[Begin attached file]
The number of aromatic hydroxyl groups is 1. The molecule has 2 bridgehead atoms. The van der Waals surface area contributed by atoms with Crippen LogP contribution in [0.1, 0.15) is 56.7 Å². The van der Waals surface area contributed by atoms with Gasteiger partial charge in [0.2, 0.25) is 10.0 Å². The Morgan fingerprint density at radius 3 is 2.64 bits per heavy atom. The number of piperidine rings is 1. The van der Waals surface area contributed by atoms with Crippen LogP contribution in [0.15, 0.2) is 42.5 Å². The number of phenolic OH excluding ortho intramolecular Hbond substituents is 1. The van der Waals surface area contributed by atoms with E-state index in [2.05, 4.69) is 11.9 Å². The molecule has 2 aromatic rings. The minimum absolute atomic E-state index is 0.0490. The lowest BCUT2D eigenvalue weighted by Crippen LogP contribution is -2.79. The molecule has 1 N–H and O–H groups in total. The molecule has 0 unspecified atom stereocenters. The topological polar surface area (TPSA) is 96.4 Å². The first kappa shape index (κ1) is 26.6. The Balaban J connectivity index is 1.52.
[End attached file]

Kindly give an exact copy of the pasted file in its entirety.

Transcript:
The number of aromatic hydroxyl groups is 1. The molecule has 2 bridgehead atoms. The van der Waals surface area contributed by atoms with Crippen LogP contribution in [0.1, 0.15) is 56.7 Å². The van der Waals surface area contributed by atoms with Gasteiger partial charge in [0.2, 0.25) is 10.0 Å². The Morgan fingerprint density at radius 3 is 2.64 bits per heavy atom. The number of piperidine rings is 1. The van der Waals surface area contributed by atoms with Crippen LogP contribution in [0.15, 0.2) is 42.5 Å². The number of phenolic OH excluding ortho intramolecular Hbond substituents is 1. The van der Waals surface area contributed by atoms with E-state index in [2.05, 4.69) is 11.9 Å². The molecule has 2 aromatic rings. The minimum absolute atomic E-state index is 0.0490. The lowest BCUT2D eigenvalue weighted by Crippen LogP contribution is -2.79. The molecule has 1 N–H and O–H groups in total. The molecule has 0 unspecified atom stereocenters. The topological polar surface area (TPSA) is 96.4 Å². The first kappa shape index (κ1) is 26.6. The Balaban J connectivity index is 1.52.